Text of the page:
Because a job fair is like a job interview on a speed date, the recruiter is probably going to meet more people than they can remember, so don’t forget your interview essentials so you can stay on the recruiter’s radar. A firm handshake, a friendly smile and being aware of your body language are a few helpful tips, but certainly not all of the things of which you should be mindful. For a list that details other tips, check out the Undercover Recruiter’s article Eight Essential Interview Tips by a Recruiter.

  1. Be prepared to answer questions about yourself.

Why do you want to work for our company? What is one of your major accomplishments? Tell me about a time where you had to work in a team setting? These generic questions could go on forever, and you should know the answers, but take the extra time to think a little bit more. Instead of just answering what you consider your biggest accomplishment, think about your second and third. Having more than one may shed some insight on your work ethic and your goals.

  1. Be enthusiastic.

Nothing is worse than a job candidate that is distracted and doesn’t seem as if they are excited to be speaking with the recruiter. Smile, and show the recruiter that the position really interests you and why you would be a great fit for the company. As long as you’ve done your research about the company this should be an easy answer.

  1. Remember that this is a networking opportunity.

When you meet with the different recruiters make sure to grab their business card. Ask for it if there are not cards available on the table – this shows interest. The card not only allows you to be able to reference your meeting in a cover letter, it also gives you the contact information you need to connect on LinkedIn, should you choose. (To read more about creating a LinkedIn page or making a current page more robust, check out our post How to Use LinkedIn. Additionally, if you don’t get a job with the company, you may still be able to use your connection to see if they know of anyone else hiring in the industry.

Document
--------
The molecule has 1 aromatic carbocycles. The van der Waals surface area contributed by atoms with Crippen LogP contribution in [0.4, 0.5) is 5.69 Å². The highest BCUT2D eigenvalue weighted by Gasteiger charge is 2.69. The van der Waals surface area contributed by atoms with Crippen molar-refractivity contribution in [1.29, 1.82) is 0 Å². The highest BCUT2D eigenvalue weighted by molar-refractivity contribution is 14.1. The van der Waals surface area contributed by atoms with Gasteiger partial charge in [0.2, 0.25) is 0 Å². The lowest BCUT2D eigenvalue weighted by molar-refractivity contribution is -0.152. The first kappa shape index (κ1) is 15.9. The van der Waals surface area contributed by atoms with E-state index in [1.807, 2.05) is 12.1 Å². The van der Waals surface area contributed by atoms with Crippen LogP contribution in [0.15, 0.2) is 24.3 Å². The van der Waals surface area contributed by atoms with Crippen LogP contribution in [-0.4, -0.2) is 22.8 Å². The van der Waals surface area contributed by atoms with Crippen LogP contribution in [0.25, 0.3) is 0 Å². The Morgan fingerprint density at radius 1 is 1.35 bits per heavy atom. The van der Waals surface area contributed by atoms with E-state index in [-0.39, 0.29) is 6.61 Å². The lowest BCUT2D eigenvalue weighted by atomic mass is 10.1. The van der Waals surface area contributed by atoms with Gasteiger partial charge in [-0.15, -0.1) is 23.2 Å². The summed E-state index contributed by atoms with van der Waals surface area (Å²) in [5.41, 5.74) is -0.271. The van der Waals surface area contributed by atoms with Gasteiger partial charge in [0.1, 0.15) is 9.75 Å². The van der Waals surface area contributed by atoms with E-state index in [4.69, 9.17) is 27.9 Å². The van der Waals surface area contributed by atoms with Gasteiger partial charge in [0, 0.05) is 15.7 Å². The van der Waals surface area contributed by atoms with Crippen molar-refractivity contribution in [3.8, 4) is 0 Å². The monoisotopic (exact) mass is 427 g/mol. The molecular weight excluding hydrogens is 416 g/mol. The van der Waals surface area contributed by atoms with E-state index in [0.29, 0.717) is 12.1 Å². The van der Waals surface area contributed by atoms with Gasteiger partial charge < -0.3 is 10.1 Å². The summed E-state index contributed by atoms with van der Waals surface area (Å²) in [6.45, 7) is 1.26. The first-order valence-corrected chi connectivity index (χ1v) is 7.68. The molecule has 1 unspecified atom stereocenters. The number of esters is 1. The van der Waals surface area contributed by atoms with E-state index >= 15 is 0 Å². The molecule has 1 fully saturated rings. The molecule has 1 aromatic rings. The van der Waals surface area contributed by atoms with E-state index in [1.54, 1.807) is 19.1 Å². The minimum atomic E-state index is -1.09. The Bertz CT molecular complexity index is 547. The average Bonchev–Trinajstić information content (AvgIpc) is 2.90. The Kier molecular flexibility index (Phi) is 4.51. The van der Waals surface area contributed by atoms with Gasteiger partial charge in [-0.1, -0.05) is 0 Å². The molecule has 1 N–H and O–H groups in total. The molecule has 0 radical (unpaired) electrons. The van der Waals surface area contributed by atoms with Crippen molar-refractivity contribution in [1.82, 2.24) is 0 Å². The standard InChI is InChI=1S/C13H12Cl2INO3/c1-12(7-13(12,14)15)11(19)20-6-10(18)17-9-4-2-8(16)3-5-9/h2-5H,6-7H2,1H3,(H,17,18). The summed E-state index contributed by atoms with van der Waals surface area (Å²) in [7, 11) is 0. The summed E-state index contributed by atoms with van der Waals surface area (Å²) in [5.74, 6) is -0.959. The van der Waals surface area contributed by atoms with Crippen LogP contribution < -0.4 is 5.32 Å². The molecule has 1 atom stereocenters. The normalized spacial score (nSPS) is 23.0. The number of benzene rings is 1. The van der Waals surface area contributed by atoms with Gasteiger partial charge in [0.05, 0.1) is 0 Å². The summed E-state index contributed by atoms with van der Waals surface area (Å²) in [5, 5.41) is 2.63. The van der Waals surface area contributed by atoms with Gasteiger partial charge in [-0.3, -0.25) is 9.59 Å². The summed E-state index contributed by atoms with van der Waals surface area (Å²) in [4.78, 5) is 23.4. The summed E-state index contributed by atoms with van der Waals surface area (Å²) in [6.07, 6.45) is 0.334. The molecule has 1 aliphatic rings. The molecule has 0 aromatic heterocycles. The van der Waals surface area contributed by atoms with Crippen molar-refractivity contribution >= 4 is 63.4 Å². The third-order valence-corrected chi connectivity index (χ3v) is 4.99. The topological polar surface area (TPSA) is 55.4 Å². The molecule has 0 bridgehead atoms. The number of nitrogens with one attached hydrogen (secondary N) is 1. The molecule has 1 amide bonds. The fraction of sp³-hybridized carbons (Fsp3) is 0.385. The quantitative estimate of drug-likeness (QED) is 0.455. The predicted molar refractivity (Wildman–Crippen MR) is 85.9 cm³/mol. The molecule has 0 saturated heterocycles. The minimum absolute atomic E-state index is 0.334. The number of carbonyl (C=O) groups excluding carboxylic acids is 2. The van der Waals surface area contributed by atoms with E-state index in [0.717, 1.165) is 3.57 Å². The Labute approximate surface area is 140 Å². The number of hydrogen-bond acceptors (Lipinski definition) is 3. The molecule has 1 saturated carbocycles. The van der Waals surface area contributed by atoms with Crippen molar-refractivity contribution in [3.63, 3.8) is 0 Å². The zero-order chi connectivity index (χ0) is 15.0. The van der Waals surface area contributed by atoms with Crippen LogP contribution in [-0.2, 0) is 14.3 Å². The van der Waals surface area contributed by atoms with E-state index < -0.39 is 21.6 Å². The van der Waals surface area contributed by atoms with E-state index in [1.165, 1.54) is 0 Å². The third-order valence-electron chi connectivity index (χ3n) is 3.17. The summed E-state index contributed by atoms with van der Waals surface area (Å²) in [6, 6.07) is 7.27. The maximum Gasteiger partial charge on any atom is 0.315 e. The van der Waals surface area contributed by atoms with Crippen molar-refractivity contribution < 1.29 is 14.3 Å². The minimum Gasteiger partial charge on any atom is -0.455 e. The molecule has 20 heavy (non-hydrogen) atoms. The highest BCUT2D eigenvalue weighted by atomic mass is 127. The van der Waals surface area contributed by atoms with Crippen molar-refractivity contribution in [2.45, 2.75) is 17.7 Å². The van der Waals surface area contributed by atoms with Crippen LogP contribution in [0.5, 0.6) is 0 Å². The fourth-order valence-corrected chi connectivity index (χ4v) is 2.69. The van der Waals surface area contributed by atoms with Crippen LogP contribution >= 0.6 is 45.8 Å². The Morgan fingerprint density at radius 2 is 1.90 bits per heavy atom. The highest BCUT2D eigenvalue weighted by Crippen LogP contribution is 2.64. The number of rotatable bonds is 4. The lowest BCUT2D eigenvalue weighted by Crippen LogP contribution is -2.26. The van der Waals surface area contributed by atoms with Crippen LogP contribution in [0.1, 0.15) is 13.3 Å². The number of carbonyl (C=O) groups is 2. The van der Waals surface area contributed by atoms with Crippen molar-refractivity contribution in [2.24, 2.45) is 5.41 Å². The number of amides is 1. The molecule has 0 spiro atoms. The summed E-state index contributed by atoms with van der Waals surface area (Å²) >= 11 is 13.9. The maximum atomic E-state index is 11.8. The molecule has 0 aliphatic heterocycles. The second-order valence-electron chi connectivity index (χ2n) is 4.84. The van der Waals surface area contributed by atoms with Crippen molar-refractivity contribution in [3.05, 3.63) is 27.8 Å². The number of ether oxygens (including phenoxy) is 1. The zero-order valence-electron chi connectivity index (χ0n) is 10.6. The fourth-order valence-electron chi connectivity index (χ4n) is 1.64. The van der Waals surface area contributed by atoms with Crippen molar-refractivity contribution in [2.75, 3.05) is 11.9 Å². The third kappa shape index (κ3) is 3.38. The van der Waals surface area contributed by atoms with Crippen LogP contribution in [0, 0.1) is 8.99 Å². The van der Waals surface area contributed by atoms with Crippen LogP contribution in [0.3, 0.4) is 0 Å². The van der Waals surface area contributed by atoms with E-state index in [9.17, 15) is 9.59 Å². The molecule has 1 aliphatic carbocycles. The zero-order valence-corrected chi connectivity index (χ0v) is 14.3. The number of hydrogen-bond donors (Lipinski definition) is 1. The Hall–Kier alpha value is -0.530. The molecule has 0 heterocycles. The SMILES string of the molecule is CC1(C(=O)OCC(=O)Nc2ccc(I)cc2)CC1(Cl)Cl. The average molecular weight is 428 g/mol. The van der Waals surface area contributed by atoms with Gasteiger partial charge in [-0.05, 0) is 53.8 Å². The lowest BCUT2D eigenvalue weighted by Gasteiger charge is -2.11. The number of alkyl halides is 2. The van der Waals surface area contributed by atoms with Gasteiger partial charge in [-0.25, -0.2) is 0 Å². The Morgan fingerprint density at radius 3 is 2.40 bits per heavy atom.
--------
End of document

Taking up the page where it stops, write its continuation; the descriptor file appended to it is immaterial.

1. Come with an elevator pitch.

What is an elevator pitch? It’s a brief thirty-second pitch about you and your skill sets. The name says it all – if you got on an elevator and someone asked you to tell them about yourself before they got off on their floor, what would you say? This statement should be unique to you because you are trying to sell yourself to a recruiter. If you want to learn more about the elevator pitch and need help trying to craft one, click here.

  1. Get your bearings.

Get to a job fair about 10 minutes early. When you get there, stop and take a couple minutes on a bench outside or in the restroom to compose yourself. Check the job fair map, if they provide one, to see where the companies you want visit are located, make sure you have everything that you need and practice your elevator speech one more time.

Job fairs and hiring events are a fantastic opportunity to make an impression on several businesses in a short amount of time and perhaps see the recruiters of companies that may be hard to get to with just a cold call, but they can be a waste of your time as well as the employers if you don’t prepare for it as thoroughly as you would a job interview. Remember – that just what it is – several job interviews in a short amount of time. Make the most of it!

Masako

Masako

Masako entered the extended program housing at Transitions Homeless Center in March of 2016. As a shelter actively engaged in moving individuals into stable and permanent housing, Transitions partners with many community organizations to provide the expertise and services that their clients need in order to enter and sustain an independent lifestyle.masako